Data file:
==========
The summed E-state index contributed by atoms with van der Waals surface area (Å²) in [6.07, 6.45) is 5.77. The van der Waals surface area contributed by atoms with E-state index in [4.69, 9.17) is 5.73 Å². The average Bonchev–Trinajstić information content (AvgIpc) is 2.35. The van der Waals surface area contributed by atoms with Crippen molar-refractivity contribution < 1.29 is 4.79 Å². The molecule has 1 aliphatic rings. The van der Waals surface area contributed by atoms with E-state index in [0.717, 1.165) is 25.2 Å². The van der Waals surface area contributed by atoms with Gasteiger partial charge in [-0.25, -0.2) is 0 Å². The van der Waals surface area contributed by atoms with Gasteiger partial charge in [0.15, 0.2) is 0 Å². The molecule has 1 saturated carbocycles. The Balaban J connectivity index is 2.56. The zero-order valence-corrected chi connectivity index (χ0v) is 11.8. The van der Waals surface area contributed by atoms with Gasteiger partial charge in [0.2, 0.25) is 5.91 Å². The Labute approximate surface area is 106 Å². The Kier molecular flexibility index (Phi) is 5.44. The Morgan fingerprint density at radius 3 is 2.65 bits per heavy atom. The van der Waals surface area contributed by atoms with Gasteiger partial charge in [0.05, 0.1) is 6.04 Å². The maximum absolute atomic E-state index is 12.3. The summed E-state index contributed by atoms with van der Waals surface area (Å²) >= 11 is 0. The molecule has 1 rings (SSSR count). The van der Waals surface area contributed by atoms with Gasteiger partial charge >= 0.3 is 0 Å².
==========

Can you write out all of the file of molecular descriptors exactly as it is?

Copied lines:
The summed E-state index contributed by atoms with van der Waals surface area (Å²) in [6.07, 6.45) is 5.77. The van der Waals surface area contributed by atoms with E-state index in [4.69, 9.17) is 5.73 Å². The average Bonchev–Trinajstić information content (AvgIpc) is 2.35. The van der Waals surface area contributed by atoms with Crippen molar-refractivity contribution < 1.29 is 4.79 Å². The molecule has 1 aliphatic rings. The van der Waals surface area contributed by atoms with E-state index in [0.717, 1.165) is 25.2 Å². The van der Waals surface area contributed by atoms with Gasteiger partial charge in [-0.25, -0.2) is 0 Å². The van der Waals surface area contributed by atoms with Gasteiger partial charge in [0.15, 0.2) is 0 Å². The molecule has 1 saturated carbocycles. The Balaban J connectivity index is 2.56. The zero-order valence-corrected chi connectivity index (χ0v) is 11.8. The van der Waals surface area contributed by atoms with Gasteiger partial charge in [0.2, 0.25) is 5.91 Å². The Labute approximate surface area is 106 Å². The Kier molecular flexibility index (Phi) is 5.44. The Morgan fingerprint density at radius 3 is 2.65 bits per heavy atom. The van der Waals surface area contributed by atoms with Gasteiger partial charge in [0.05, 0.1) is 6.04 Å². The maximum absolute atomic E-state index is 12.3. The summed E-state index contributed by atoms with van der Waals surface area (Å²) >= 11 is 0. The molecule has 1 rings (SSSR count). The van der Waals surface area contributed by atoms with Gasteiger partial charge >= 0.3 is 0 Å².